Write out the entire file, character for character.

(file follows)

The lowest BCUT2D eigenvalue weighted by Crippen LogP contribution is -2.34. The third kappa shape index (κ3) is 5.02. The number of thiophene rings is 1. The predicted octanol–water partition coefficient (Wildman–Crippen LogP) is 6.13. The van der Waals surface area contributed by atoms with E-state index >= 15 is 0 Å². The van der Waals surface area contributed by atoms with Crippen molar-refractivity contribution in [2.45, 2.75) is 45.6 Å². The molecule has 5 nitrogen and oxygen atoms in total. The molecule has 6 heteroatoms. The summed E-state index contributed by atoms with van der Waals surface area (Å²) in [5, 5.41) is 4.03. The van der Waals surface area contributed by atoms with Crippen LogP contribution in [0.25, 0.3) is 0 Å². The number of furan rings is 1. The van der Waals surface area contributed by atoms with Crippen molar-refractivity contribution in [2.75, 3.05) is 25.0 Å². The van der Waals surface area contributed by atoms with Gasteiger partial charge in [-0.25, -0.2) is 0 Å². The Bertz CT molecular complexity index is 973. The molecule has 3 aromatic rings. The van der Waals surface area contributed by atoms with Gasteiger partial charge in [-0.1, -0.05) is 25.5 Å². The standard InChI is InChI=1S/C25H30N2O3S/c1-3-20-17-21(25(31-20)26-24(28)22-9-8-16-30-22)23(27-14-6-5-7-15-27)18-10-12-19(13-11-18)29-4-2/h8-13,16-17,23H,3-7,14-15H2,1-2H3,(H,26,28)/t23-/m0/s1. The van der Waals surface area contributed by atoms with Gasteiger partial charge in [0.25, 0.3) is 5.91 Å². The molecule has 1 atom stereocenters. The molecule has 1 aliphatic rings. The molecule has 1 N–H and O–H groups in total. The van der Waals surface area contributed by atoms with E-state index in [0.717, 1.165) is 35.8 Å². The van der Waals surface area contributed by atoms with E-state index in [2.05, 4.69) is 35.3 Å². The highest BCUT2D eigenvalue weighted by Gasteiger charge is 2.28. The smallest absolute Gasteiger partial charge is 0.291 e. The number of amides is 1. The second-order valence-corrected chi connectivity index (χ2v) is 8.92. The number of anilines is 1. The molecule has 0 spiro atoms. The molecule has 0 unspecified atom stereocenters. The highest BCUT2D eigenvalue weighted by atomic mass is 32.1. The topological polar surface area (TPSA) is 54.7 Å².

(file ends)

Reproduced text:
The lowest BCUT2D eigenvalue weighted by Crippen LogP contribution is -2.34. The third kappa shape index (κ3) is 5.02. The number of thiophene rings is 1. The predicted octanol–water partition coefficient (Wildman–Crippen LogP) is 6.13. The van der Waals surface area contributed by atoms with E-state index >= 15 is 0 Å². The van der Waals surface area contributed by atoms with Crippen molar-refractivity contribution in [2.45, 2.75) is 45.6 Å². The molecule has 5 nitrogen and oxygen atoms in total. The molecule has 6 heteroatoms. The summed E-state index contributed by atoms with van der Waals surface area (Å²) in [5, 5.41) is 4.03. The van der Waals surface area contributed by atoms with Crippen LogP contribution in [0.25, 0.3) is 0 Å². The number of furan rings is 1. The van der Waals surface area contributed by atoms with Crippen molar-refractivity contribution in [2.75, 3.05) is 25.0 Å². The van der Waals surface area contributed by atoms with Gasteiger partial charge in [-0.25, -0.2) is 0 Å². The Bertz CT molecular complexity index is 973. The molecule has 3 aromatic rings. The van der Waals surface area contributed by atoms with Gasteiger partial charge in [-0.1, -0.05) is 25.5 Å². The standard InChI is InChI=1S/C25H30N2O3S/c1-3-20-17-21(25(31-20)26-24(28)22-9-8-16-30-22)23(27-14-6-5-7-15-27)18-10-12-19(13-11-18)29-4-2/h8-13,16-17,23H,3-7,14-15H2,1-2H3,(H,26,28)/t23-/m0/s1. The van der Waals surface area contributed by atoms with Gasteiger partial charge in [0.25, 0.3) is 5.91 Å². The molecule has 1 atom stereocenters. The molecule has 1 aliphatic rings. The molecule has 1 N–H and O–H groups in total. The van der Waals surface area contributed by atoms with E-state index in [0.717, 1.165) is 35.8 Å². The van der Waals surface area contributed by atoms with E-state index in [2.05, 4.69) is 35.3 Å². The highest BCUT2D eigenvalue weighted by Gasteiger charge is 2.28. The smallest absolute Gasteiger partial charge is 0.291 e. The number of amides is 1. The second-order valence-corrected chi connectivity index (χ2v) is 8.92. The number of anilines is 1. The molecule has 0 spiro atoms. The molecule has 0 unspecified atom stereocenters. The highest BCUT2D eigenvalue weighted by atomic mass is 32.1. The topological polar surface area (TPSA) is 54.7 Å².